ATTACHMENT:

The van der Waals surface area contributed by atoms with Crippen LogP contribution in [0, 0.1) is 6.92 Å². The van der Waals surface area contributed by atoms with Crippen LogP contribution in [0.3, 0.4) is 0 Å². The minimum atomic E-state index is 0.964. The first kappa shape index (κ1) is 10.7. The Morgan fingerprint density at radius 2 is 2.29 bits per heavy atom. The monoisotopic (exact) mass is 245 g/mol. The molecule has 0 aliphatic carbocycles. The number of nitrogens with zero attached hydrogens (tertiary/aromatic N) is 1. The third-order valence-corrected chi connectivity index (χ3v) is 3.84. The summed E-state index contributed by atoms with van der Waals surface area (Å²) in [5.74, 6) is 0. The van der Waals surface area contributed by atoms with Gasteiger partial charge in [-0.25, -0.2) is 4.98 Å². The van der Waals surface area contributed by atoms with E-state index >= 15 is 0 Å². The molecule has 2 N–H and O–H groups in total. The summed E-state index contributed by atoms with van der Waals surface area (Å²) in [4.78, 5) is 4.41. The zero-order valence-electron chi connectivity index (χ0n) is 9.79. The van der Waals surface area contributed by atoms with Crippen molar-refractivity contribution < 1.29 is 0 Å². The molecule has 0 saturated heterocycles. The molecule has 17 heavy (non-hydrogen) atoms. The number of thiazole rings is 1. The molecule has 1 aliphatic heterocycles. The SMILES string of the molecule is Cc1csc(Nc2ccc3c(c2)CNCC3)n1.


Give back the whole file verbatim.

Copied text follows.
The van der Waals surface area contributed by atoms with Crippen LogP contribution in [0, 0.1) is 6.92 Å². The van der Waals surface area contributed by atoms with Crippen LogP contribution in [0.3, 0.4) is 0 Å². The minimum atomic E-state index is 0.964. The first kappa shape index (κ1) is 10.7. The Morgan fingerprint density at radius 2 is 2.29 bits per heavy atom. The monoisotopic (exact) mass is 245 g/mol. The molecule has 0 aliphatic carbocycles. The number of nitrogens with zero attached hydrogens (tertiary/aromatic N) is 1. The third-order valence-corrected chi connectivity index (χ3v) is 3.84. The summed E-state index contributed by atoms with van der Waals surface area (Å²) in [5.74, 6) is 0. The van der Waals surface area contributed by atoms with Gasteiger partial charge in [-0.25, -0.2) is 4.98 Å². The van der Waals surface area contributed by atoms with E-state index >= 15 is 0 Å². The molecule has 2 N–H and O–H groups in total. The summed E-state index contributed by atoms with van der Waals surface area (Å²) in [4.78, 5) is 4.41. The zero-order valence-electron chi connectivity index (χ0n) is 9.79. The van der Waals surface area contributed by atoms with Crippen molar-refractivity contribution < 1.29 is 0 Å². The molecule has 0 saturated heterocycles. The molecule has 17 heavy (non-hydrogen) atoms. The number of thiazole rings is 1. The molecule has 1 aliphatic heterocycles. The SMILES string of the molecule is Cc1csc(Nc2ccc3c(c2)CNCC3)n1.